By Alexa Chipman May 29, 2017
More clambering exploration than a hike in the traditional sense, the experience lives up to the motto of Audubon Canyon Ranch—conservation in action. The preserve requires a guide, unless you take the orientation class, after which there are 1,400 acres open to hiking with an additional 1,600 closed to the public and used for research. Dramatic hills surround idyllic creeks, woodlands and meadows.
Buckeyes line part of the road in large bushes with spectacular white flowers; they may look impressive, but each bundle only produces a few seeds. The chemise is another common chaparral bush of the area, with delicate white flowers. Look for checker blooms in the meadows, which are part of the hibiscus family like you see in advertisements for Hawaii. Bunches of yellow flowers on tree-like shrubs form blue elderberries, which are fantastic in drinks, mead, syrup or berry cobbler. Speaking of plants that are good to eat, try fennel leaves dipped in tempura batter and fried, coyote mint for tea, and penny royal for a powerful aroma. Down by the creek grows mugwort, which is traditional in smudging and dream ceremonies around the world.
Bright scarlet flowers, like red ribbons that grow along cliffs or vivid columbine in the shade, are often designed for hummingbirds, since bees are unable to differentiate the color. They are not always red; the bright yellow sticky monkey flower has a structure set up specifically to exclude bees, because they need pollination from farther distances. Purple milkweed is specifically meant for Monarch butterflies to land and use, with a unique lock and key structure for long distance pollination.
You can see extensive scorched trees from a fire about 12 years ago, which caused a flourishing of madrone and wildflowers. The desolate meadows were unfortunately created by logging of the area from when it was a mining town. Rather than leaving them alone, the meadows need to be stimulated into a healthier environment through complex reconstruction of what used to be there and what they need now—rather like puzzle solving. Rather than simply stripping the non-native grasses, conservationists work to bring balance by reintroducing complementary species, rather than just “weed pulling”.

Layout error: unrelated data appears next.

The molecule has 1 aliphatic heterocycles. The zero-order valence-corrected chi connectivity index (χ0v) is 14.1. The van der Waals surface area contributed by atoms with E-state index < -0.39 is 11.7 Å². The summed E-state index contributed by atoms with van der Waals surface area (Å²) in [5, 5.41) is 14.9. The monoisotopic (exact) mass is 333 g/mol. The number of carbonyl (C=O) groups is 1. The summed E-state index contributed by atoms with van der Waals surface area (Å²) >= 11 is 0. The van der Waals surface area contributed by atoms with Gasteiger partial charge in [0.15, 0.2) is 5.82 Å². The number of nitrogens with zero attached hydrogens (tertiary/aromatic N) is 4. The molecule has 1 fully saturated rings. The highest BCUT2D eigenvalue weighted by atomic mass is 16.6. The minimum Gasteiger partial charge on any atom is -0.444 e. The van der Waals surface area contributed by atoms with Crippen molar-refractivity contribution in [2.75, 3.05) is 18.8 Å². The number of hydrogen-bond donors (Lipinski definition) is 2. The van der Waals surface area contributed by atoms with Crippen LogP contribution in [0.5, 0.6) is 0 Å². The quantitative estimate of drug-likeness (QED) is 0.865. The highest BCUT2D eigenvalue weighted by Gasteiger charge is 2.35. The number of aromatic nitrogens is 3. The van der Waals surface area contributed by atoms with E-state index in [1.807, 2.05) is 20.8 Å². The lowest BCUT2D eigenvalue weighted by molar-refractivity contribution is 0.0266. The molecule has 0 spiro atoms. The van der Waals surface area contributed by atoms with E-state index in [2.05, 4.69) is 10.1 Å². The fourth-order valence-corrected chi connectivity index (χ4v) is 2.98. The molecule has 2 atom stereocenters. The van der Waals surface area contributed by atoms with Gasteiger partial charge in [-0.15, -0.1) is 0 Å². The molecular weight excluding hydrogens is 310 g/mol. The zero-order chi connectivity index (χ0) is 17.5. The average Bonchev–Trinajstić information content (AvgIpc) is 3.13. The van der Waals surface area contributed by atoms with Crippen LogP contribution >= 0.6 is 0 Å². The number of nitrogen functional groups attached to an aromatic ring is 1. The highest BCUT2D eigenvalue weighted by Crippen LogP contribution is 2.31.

Pine Flat Road is narrow with steep drop offs, and although there are some turnouts, be careful of bike riders and rancher trucks in the area, so do not be in a hurry. The views are stunning, if you do not mind heights, and the first part of the wildflower walk will be driving and stopping, rather than active walking. You can visit along the road on your own, taking care not to trespass on private property or enter the preserve without permission.
The guide recommended examining flowers up close, using a phone camera to zoom in and see detail that our eyes cannot perceive. For example, some blooms have “disk flowers” that are miniature versions inside the main one, with sometimes 80 tiny flowers inside the main petals.
The area is steeped in history—the Russians out at Fort Ross came and trapped out the beavers to sell pelts, and soon after the Comstock gold and silver rush in Nevada drove the price of mercury up, causing the stagecoach stop to flourish into a small town. It was not the sort of place that civilized folk of the time went to, and had the reputation of a disreputable haven of vice. After the mining boom ended, it was burned down under suspicious circumstances for a hefty insurance settlement. The farming and ranching community added a schoolhouse in the 1930s for around 15 children of all ages who rode in each day, from which nicknames of areas such as “schoolhouse flats” originate.
I think of wildflowers mostly during the day, but the preserve offers moonlit hikes to see those that bloom in the evening and depend more on moths than bees, often with a pristine white to be easily seen in the dark. If you have a camera with ultra violet capability, bring it to have an expanded view of what insects might be noticing—a bland flower can turn exciting when viewed under those conditions. While the best times of year are March through June or August, there are interesting plants any time of the year with the right guide.
If you are naturally curious, or want to expand your knowledge of Sonoma County’s plant life to inform future hikes, I recommend coming out through their Meetup group or formal event signups on the website—you will learn a lot about the area and meet other nature enthusiasts. It is also in the heart of Alexander Valley with plenty of wine tasting opportunities.
Hours: By Appointment with Guided Hike